When you walk into the new Cristina Grajales gallery in Tribeca, you enter a symphony in black and white, transformed by Gloria Cortina for her new solo exhibition The Infinite Sublime. It presents an in-depth look into the Mexico City-based designer as she celebrates a special milestone in her mid-career by including a new series of furniture and objects.
All pieces presented in the show have been brought to life by craftspeople in Mexico and appear both feminine and powerful simultaneously. They combine the two worlds of Cortina’s life as a professional designer; one being the expression of a strong Mexican identity, and the other being references to the oeuvre of female modernists of the 20th century—particularly Eileen Gray and Charlotte Perriand. Cortina manages to combine these two worlds into one. You can clearly identify other influences from her world such as ancient cultures, modern avant-garde, the heritage of Mexican modernism, and the roots of handcraftsmanship. This conversation between the past and present enriches and brings layers to Cortina’s work, making it feel sophisticated and interesting to live with—which is what I like to see in contemporary design.
Living between New York and Mexico, Cortina knows the realm of Mexican crafts and knows it well. Finding the right craftspeople, she told me, is not as easy as it may seem. For years she has traveled through the villages of Mexico, visiting studios and homes in her quest for those craftspeople who can achieve perfection. Don’t expect to find anything like what you see when travel to Mexico. You will not see anything resembling the colorful, ornamented, and rough-around-the-edge look of the new design movement recently emerged from Mexico City, regularly presented in Design Week Mexico or in its new emerging design galleries. Cortina does not participate in that discourse, which is itself motivated by the relationship between design and artisan. Furniture, lights, and objects in magnificent materials—such as brass, smoked glass, stainless steel, obsidian, onyx, ciricote, nickel, porcelain, and bronze—are fully resolved, sleek, elegant, and are woven into restrained and abstract forms of exquisite craftsmanship and architectural sensibility. Like the modernists she admires, she lets the materials speak through the design.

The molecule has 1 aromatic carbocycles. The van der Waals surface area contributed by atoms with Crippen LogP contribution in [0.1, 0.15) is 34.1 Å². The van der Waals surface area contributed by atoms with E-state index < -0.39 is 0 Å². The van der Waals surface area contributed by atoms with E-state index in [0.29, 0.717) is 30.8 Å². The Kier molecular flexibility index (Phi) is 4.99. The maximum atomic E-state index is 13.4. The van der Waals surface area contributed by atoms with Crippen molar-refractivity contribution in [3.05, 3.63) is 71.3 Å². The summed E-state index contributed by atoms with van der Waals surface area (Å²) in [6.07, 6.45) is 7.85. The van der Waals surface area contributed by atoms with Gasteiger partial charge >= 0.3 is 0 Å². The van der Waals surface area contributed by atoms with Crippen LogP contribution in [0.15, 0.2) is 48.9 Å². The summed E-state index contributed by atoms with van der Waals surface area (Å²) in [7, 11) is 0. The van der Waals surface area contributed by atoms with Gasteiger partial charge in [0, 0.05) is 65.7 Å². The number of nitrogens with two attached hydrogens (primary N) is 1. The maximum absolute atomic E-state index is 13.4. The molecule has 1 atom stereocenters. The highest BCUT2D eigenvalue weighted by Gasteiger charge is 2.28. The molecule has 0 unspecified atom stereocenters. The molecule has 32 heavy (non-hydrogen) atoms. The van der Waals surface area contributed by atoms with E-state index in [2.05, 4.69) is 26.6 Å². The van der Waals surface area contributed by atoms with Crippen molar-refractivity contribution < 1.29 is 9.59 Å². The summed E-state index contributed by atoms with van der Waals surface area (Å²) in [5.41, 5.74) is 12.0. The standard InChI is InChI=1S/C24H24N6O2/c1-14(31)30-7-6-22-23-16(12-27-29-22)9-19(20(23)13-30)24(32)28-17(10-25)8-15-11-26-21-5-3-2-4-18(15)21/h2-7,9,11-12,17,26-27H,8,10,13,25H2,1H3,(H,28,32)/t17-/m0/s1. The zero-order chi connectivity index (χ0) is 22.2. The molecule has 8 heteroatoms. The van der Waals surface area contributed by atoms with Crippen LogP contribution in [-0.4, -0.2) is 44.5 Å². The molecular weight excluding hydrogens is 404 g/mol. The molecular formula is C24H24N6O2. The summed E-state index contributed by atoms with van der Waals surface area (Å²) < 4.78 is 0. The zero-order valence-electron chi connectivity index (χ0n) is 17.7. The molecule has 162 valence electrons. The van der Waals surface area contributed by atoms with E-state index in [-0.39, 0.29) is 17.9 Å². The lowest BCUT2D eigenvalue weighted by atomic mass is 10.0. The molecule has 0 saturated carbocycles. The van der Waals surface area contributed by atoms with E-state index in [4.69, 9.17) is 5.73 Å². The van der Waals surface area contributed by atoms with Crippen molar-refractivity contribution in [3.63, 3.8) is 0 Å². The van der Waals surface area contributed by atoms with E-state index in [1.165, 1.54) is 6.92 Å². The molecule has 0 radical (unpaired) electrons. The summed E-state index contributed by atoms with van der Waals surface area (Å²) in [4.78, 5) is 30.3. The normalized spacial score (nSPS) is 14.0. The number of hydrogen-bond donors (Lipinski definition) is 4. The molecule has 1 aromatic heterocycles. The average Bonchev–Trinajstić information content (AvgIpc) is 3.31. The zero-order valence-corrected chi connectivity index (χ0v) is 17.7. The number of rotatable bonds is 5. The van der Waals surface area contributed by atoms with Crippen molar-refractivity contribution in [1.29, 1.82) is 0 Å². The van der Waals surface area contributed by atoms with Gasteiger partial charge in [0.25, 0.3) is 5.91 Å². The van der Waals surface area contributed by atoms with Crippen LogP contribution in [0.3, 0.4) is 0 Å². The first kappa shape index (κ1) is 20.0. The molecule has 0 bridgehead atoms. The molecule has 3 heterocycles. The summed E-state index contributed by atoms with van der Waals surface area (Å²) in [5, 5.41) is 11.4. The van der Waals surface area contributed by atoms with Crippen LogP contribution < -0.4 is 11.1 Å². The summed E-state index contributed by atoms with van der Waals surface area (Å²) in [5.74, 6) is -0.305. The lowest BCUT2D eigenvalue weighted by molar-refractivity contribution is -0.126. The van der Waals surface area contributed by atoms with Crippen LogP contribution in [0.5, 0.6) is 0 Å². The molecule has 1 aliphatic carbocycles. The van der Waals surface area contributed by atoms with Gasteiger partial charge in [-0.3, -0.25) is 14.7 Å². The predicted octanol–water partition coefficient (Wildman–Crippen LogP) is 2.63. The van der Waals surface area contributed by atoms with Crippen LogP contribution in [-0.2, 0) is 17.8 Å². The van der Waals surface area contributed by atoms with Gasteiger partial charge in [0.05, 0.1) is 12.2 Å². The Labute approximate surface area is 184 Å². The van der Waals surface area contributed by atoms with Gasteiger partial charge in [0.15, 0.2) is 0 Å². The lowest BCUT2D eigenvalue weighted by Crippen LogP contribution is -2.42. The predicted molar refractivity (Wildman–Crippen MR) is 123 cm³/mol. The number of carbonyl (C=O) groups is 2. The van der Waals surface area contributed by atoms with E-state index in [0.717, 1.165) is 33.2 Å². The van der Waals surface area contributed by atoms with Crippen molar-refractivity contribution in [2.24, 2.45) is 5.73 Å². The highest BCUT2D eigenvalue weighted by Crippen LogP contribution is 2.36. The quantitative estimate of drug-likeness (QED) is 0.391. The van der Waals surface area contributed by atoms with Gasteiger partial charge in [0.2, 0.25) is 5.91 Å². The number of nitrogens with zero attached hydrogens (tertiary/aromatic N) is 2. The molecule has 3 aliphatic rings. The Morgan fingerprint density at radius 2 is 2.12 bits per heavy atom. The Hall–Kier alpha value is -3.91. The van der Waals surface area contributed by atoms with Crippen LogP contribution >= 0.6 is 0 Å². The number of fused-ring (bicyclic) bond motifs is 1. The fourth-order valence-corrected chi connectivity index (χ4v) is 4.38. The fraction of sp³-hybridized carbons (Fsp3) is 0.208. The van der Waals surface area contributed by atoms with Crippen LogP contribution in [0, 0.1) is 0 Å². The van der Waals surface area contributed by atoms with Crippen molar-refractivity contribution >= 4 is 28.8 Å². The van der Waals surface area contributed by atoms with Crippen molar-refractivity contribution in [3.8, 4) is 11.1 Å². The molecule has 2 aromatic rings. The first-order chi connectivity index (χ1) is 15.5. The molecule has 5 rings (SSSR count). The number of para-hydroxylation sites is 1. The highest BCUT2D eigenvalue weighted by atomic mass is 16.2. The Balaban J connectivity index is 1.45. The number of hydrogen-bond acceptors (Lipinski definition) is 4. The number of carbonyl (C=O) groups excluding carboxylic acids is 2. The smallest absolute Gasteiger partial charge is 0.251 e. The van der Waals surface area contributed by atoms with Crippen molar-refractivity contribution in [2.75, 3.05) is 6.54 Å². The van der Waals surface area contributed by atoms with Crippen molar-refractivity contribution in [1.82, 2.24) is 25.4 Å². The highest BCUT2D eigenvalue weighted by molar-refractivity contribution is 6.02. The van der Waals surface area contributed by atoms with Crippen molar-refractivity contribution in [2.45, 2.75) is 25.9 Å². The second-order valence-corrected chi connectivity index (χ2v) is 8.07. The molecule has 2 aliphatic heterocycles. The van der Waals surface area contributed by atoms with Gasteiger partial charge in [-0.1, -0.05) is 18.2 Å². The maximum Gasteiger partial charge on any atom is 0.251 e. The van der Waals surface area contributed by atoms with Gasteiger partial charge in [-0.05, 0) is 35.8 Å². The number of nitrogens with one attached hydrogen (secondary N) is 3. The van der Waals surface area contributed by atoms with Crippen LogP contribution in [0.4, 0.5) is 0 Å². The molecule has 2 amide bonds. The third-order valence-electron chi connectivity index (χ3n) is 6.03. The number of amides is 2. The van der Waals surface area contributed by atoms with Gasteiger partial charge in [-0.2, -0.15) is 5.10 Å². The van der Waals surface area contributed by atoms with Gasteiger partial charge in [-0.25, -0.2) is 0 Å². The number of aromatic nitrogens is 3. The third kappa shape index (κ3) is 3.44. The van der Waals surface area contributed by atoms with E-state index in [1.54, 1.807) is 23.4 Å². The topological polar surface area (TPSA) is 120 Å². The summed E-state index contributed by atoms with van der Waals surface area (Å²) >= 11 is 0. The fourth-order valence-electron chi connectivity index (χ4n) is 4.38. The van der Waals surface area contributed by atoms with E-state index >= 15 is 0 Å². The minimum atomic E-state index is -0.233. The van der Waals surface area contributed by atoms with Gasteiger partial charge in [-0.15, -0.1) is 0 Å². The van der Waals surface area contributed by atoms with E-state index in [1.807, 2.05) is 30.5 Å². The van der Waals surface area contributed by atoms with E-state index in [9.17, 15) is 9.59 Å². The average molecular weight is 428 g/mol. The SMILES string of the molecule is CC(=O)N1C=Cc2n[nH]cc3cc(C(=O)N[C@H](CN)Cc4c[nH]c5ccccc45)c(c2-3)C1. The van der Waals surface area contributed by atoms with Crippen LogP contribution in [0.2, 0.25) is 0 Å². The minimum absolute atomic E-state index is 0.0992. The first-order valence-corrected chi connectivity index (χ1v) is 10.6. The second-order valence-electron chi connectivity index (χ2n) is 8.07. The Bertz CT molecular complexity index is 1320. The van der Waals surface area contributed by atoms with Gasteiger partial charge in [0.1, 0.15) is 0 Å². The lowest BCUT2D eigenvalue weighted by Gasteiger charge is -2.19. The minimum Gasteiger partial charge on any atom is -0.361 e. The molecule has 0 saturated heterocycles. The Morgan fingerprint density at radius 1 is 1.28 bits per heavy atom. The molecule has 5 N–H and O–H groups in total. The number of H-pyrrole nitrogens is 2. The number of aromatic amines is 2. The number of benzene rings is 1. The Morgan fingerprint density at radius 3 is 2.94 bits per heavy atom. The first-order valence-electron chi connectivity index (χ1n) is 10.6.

She was born in Bethesda, Maryland in 1972 to Mexican parents. Her father forbade his daughter from going to architecture school and demanded that she become a stay-at-home wife and mother, not knowing that it would be her future husband who would eventually introduce her to the art world. His great aunt, Inés Amor, was the legendary art dealer who founded Mexico City’s first gallery of modern art and has been a lasting inspiration to her. Cortina ended up training as an interior designer at Parsons School of Design and started her career with the internationally acclaimed architect David Ling, continuing to practice independently between New York and Mexico City.
Her work brings you close to the material, allowing you to communicate and connect with the material emotionally while also having the power to transform the contemporary space. The two pieces that will stick with me most are the tapestry based on a sketch and hand-woven in a variety of methods, and the Origin Coffee Table with its exquisite white onyx and brass (above). The exhibition will be up through the end of January at Cristina Grajales Gallery.